Increased homocysteine levels were also found in 11.6% of SLE patients compared with only 0.8% of controls. This occurred despite a higher overall red blood cell folate level in the SLE group. Homocysteine has been found to be an important risk factor for thrombosis in lupus (14), although in the general population, the primary role of homocysteine as an independent risk factor for CHD remains somewhat controversial (40, 41). In SLE, in which accelerated atherosclerosis is a recognized problem and in which other factors, such as antiphospholipid antibodies, also increase the thrombotic tendency, homocysteine may, similar to VLDL cholesterol and TGs, have a more significant impact on the CHD risk.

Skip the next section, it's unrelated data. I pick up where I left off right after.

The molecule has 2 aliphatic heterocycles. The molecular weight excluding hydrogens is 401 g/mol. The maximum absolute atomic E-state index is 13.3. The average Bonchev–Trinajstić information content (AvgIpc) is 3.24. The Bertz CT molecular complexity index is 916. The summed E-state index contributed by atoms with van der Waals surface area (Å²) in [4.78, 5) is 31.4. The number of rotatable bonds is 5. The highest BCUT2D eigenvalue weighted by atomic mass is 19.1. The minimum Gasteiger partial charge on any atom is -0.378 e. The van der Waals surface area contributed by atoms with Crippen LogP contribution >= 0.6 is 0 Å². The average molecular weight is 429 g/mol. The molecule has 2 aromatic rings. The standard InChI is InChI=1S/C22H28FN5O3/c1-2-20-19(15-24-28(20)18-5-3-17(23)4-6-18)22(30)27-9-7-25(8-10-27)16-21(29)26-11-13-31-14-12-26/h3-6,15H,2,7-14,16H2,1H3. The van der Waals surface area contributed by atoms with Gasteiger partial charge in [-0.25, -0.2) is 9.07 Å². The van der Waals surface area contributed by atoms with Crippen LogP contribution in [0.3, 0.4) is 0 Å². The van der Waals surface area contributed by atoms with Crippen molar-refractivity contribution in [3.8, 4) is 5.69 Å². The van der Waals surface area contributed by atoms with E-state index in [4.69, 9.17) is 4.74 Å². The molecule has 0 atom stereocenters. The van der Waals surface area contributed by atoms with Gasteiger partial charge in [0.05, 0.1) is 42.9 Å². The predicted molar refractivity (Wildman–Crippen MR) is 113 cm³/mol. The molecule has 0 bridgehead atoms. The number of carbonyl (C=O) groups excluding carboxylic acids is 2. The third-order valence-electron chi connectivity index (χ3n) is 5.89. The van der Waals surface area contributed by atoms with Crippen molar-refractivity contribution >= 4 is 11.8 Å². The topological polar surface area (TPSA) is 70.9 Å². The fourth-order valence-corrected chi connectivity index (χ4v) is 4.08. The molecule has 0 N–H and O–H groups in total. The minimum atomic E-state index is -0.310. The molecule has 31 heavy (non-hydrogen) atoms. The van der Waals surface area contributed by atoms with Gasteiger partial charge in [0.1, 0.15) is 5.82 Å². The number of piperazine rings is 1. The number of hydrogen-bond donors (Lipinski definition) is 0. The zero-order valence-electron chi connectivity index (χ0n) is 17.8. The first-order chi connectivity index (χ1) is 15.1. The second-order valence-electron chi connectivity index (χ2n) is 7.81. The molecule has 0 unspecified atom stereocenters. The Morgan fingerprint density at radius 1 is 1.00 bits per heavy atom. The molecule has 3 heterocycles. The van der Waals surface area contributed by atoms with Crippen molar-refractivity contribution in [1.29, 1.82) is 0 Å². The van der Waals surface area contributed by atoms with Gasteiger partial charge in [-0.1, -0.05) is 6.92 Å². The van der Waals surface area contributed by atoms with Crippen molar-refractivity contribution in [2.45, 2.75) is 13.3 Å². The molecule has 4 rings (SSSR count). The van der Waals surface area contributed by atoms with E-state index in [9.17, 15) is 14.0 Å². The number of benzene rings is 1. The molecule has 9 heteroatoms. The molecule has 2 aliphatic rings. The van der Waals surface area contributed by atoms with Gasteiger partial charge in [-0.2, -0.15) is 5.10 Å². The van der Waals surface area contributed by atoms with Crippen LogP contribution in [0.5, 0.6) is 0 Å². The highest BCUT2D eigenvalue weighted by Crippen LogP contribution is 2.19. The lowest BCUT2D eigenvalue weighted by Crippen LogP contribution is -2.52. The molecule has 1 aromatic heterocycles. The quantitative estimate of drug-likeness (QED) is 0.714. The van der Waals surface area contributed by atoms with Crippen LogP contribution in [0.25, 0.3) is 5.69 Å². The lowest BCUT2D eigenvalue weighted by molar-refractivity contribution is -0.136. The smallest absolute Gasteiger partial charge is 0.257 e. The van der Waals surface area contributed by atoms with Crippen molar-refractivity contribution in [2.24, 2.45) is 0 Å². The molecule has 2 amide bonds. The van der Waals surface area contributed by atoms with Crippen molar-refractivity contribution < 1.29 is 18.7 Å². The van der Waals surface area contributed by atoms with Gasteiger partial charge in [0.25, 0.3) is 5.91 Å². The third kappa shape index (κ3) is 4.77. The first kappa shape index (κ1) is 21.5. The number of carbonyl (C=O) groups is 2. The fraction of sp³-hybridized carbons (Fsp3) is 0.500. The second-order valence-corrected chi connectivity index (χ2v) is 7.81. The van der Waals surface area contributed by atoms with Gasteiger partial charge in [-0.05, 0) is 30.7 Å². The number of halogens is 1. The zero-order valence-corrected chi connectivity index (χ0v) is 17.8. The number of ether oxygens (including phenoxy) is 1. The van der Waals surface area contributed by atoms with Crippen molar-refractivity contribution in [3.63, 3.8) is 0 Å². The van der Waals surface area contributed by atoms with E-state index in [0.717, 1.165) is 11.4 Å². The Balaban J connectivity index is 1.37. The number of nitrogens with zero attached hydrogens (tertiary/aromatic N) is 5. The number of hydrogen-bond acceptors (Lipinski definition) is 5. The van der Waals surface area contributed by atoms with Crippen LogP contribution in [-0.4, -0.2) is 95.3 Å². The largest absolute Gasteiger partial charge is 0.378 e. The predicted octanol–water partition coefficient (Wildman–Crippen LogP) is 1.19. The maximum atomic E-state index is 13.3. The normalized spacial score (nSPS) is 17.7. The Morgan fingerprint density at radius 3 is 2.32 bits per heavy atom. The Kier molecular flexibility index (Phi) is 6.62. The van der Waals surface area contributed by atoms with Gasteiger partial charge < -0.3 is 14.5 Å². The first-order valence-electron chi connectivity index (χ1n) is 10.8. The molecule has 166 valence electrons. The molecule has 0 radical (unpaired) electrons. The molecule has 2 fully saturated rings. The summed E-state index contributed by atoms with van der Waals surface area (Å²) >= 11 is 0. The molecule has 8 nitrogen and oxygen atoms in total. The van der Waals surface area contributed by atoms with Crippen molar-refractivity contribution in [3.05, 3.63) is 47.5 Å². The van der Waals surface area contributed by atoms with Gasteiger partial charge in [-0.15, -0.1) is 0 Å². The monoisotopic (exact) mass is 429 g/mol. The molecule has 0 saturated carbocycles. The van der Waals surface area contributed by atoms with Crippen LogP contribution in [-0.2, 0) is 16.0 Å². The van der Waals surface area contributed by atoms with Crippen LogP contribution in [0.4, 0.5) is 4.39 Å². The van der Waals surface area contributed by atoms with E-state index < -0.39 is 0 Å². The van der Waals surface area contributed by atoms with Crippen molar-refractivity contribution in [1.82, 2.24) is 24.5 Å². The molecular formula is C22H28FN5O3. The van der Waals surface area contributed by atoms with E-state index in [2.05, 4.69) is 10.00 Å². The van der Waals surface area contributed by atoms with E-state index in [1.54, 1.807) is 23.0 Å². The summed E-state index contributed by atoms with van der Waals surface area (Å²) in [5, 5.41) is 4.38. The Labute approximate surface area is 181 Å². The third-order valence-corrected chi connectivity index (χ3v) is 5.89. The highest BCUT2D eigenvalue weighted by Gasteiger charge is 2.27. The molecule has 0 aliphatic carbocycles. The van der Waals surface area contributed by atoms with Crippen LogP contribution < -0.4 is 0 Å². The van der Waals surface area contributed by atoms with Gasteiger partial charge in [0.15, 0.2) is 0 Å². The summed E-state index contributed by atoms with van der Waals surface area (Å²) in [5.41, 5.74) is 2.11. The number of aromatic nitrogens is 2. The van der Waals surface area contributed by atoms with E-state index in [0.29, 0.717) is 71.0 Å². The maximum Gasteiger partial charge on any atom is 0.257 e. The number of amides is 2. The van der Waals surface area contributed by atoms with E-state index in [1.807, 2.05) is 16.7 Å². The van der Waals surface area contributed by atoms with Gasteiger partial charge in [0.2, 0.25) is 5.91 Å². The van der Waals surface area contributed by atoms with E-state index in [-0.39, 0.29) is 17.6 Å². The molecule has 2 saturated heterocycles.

This is the first large-scale study of its kind. We have noted significant differences in the risk factor profile of patients with SLE compared with healthy controls in the areas of demographics, lifestyle, traditional risk factors, and more novel CHD risk factors. Overall, patients with SLE have more of these risk factors than do individuals in the general population. We and others have previously demonstrated that sustained hypercholesterolemia and hypertension are risk factors for CHD-related events and mortality in patients with SLE (42, 43). We believe that many of these risk factors contribute to the increased risk of CHD observed in SLE. It will, however, require a prospective study to determine the relative contribution of each of these factors to the incidence of CHD in SLE. Such a study is currently underway through the Systemic Lupus International Collaborating Clinics.